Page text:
Albany Times-Union: New website documents Albany during the swing era

Albany Times-Union: New website documents Albany during the swing era. “Mike Pantone was a banjo and guitar player born in 1900 who in his early 20s joined the King Jazz Orchestra, one of the most prominent bands of the era in Albany. Starting a few years later, Pantone formed several jazz ensembles of his own and ran a music school on lower Madison Avenue in the city, where he made enough of an impression on one of his students, the future author William Kennedy, whose baseball games Pantone umpired, that he ended up, in real or fictionalized form, in several of Kennedy’s books. Pantone, who also taught music in Voorheesville, in 1942 dropped dead in his home, at 342 Madison Ave. in Albany. That’s where Michael Catoggio found him, in a manner of speaking.”

6 SqFt: Amazing archival photos show New York City in the 1940s and ’50s

6 SqFt: Amazing archival photos show New York City in the 1940s and ’50s. “Nonprofit advocacy and educational organization Village Preservation is well known for many things, one of which is its historic image archive. Their newest addition is the Jean Polacheck Collection, which dates largely from the 1940s through the mid-1950s, and includes scenes of Washington Square Park, the interior of clubs and restaurants, and other NYC street scenes.”

The Citizens: Old issues of Farmers and Consumers Market Bulletin offer glimpse of agriculture in bygone times

The Citizens: Old issues of Farmers and Consumers Market Bulletin offer glimpse of agriculture in bygone times. “Agriculture in Georgia has changed a lot over the years, but one thing that has remained constant is the Farmers and Consumers Market Bulletin as the go-to resource for buying and selling livestock, farm supplies and equipment, handcrafted and homegrown items, as well as the latest agriculture and consumer news. Now, thanks to a partnership with the Georgia Department of Agriculture, the University of Georgia Map and Government Information Library (MAGIL), and the Digital Library of Georgia, Georgians can take a look back at the history of the Market Bulletin. More than 1,712 issues of the Farmers and Consumers Market Bulletin dating from 1926-1963 are now available in the Georgia Government Publications online database.”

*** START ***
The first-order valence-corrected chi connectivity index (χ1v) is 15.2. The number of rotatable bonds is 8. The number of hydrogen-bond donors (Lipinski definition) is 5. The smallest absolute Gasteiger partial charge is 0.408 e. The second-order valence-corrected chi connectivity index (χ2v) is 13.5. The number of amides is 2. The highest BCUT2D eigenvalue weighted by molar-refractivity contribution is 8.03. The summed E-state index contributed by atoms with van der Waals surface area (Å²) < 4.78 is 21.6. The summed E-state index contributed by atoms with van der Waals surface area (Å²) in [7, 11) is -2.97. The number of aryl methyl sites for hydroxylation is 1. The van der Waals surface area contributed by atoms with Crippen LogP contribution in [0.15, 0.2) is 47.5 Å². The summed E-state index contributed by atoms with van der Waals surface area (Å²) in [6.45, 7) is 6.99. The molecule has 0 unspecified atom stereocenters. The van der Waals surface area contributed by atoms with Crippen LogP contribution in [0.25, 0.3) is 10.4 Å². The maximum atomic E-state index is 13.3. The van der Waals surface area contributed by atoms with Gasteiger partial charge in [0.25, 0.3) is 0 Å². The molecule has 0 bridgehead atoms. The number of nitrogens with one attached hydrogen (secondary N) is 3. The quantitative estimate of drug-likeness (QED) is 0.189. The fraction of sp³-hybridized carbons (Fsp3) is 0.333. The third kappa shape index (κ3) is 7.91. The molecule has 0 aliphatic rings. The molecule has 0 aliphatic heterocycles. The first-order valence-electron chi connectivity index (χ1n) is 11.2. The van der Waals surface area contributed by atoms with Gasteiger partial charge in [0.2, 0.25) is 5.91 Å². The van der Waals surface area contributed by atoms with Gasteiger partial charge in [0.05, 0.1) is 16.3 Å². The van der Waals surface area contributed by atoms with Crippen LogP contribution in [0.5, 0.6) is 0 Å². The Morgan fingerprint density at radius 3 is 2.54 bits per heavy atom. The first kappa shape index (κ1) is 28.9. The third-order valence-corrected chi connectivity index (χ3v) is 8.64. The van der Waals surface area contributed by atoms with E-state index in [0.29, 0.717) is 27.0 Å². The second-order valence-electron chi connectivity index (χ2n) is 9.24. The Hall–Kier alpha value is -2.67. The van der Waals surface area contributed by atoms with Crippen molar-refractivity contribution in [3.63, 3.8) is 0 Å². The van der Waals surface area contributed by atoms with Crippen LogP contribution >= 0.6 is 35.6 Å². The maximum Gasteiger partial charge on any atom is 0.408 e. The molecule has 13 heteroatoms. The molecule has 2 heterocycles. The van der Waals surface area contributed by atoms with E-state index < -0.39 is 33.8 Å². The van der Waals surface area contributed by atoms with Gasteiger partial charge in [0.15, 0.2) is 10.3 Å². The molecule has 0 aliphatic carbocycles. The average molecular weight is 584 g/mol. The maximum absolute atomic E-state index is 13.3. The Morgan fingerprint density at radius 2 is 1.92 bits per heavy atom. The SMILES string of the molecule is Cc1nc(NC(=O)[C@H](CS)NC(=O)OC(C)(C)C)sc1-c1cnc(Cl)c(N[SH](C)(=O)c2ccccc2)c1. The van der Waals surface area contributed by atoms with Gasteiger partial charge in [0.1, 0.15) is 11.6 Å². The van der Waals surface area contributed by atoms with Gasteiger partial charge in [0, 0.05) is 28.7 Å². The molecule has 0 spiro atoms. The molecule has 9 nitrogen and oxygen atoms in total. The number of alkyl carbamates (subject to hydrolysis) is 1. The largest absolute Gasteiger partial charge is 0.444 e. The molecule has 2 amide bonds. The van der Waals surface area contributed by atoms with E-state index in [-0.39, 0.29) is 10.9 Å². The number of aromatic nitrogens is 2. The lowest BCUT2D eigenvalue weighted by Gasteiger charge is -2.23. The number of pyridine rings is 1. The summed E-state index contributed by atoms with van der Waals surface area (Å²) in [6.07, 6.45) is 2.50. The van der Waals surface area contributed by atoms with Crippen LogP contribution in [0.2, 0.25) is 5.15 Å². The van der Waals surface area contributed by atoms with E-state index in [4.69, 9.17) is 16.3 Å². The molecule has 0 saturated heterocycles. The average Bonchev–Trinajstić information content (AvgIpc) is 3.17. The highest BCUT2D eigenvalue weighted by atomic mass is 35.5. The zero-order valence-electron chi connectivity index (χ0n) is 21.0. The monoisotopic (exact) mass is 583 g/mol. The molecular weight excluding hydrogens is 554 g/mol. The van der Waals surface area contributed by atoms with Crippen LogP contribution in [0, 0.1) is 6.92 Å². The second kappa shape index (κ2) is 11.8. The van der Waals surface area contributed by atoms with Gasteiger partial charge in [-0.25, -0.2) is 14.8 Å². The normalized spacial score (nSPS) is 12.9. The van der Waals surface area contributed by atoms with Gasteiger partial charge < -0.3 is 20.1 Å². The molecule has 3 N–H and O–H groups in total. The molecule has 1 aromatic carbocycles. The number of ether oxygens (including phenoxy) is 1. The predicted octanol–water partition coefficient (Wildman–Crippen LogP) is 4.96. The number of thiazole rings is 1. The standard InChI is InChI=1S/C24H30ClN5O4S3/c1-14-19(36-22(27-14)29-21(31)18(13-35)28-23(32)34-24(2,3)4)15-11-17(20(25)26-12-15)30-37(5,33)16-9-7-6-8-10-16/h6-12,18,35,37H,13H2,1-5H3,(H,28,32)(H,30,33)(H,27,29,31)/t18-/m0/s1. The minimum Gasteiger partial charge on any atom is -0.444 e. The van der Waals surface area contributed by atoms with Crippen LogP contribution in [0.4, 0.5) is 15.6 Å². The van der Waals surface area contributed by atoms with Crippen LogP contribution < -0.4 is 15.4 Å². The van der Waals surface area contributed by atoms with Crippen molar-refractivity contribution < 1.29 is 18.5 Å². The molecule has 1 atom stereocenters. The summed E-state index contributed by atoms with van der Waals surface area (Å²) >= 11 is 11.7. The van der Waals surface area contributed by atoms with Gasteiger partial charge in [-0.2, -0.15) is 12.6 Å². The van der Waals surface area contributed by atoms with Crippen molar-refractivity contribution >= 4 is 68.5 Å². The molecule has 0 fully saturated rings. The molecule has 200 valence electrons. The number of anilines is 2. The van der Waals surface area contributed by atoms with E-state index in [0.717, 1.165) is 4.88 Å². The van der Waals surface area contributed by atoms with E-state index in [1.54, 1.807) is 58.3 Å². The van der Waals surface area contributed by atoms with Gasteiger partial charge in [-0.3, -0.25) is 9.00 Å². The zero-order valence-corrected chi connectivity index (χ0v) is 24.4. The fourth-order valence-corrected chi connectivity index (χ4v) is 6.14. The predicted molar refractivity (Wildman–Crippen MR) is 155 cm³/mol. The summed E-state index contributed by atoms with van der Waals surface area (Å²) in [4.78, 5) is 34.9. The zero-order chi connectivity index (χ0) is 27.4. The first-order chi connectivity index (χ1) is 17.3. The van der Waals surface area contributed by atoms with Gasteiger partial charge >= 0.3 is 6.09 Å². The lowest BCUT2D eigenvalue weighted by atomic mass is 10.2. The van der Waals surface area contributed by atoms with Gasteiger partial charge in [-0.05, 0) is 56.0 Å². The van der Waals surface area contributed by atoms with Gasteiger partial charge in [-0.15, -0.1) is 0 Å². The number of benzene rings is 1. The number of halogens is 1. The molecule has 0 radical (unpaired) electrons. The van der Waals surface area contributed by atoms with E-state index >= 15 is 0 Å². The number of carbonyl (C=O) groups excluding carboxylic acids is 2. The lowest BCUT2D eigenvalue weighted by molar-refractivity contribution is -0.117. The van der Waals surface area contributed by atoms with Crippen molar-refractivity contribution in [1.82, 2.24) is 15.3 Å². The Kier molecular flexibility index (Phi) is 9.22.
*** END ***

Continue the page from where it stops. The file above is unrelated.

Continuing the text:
DigitalNC: The Zebulon Record, Now On DigitalNC

DigitalNC: The Zebulon Record, Now On DigitalNC. “Covering the years 1925-1956, The Zebulon Record focused on local agriculture, a main segment of Zebulon’s economy since its foundation in the early 1900’s. Tobacco, the largest local crop, is widely covered. Notices to farmers of agricultural events, such as a Boll Weevil Plague in 1941, were frequently reported.”

The California Aggie: The California Aggie first undergraduate UC newspaper to digitize entire collection

The California Aggie: The California Aggie first undergraduate UC newspaper to digitize entire collection. “The California Aggie, formerly known as The Weekly Agricola, is the first undergraduate UC newspaper to digitize its entire historical collection. The California Digital Newspaper Collection (CDNC) — the online home of many historical editions of California-based periodicals — now showcases 5,410 issues of The Aggie. These issues date all the way back to the first issue of The Weekly Agricola on Sept. 29, 1915. The collection is broken down by year and month, has a keyword-search function and is available for download.” The Aggie is the newspaper of the University of California, Davis.